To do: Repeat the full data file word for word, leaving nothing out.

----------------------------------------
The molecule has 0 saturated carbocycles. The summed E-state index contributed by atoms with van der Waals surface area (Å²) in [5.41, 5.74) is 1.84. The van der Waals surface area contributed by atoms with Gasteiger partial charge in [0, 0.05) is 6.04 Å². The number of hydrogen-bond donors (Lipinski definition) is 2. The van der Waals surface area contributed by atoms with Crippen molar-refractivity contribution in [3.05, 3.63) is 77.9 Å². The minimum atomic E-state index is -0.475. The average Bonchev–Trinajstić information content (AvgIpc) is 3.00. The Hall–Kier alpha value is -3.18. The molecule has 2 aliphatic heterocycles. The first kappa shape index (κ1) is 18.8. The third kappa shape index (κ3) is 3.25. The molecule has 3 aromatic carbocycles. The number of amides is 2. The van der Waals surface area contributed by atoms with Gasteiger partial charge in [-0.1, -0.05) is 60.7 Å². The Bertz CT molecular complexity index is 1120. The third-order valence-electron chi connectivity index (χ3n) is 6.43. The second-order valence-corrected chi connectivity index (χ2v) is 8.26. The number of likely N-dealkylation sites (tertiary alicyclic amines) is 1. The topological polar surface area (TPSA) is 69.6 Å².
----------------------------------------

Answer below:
The molecule has 0 saturated carbocycles. The summed E-state index contributed by atoms with van der Waals surface area (Å²) in [5.41, 5.74) is 1.84. The van der Waals surface area contributed by atoms with Gasteiger partial charge in [0, 0.05) is 6.04 Å². The number of hydrogen-bond donors (Lipinski definition) is 2. The van der Waals surface area contributed by atoms with Crippen molar-refractivity contribution in [3.05, 3.63) is 77.9 Å². The minimum atomic E-state index is -0.475. The average Bonchev–Trinajstić information content (AvgIpc) is 3.00. The Hall–Kier alpha value is -3.18. The molecule has 2 aliphatic heterocycles. The first kappa shape index (κ1) is 18.8. The third kappa shape index (κ3) is 3.25. The molecule has 3 aromatic carbocycles. The number of amides is 2. The van der Waals surface area contributed by atoms with Gasteiger partial charge in [-0.1, -0.05) is 60.7 Å². The Bertz CT molecular complexity index is 1120. The third-order valence-electron chi connectivity index (χ3n) is 6.43. The second-order valence-corrected chi connectivity index (χ2v) is 8.26. The number of likely N-dealkylation sites (tertiary alicyclic amines) is 1. The topological polar surface area (TPSA) is 69.6 Å².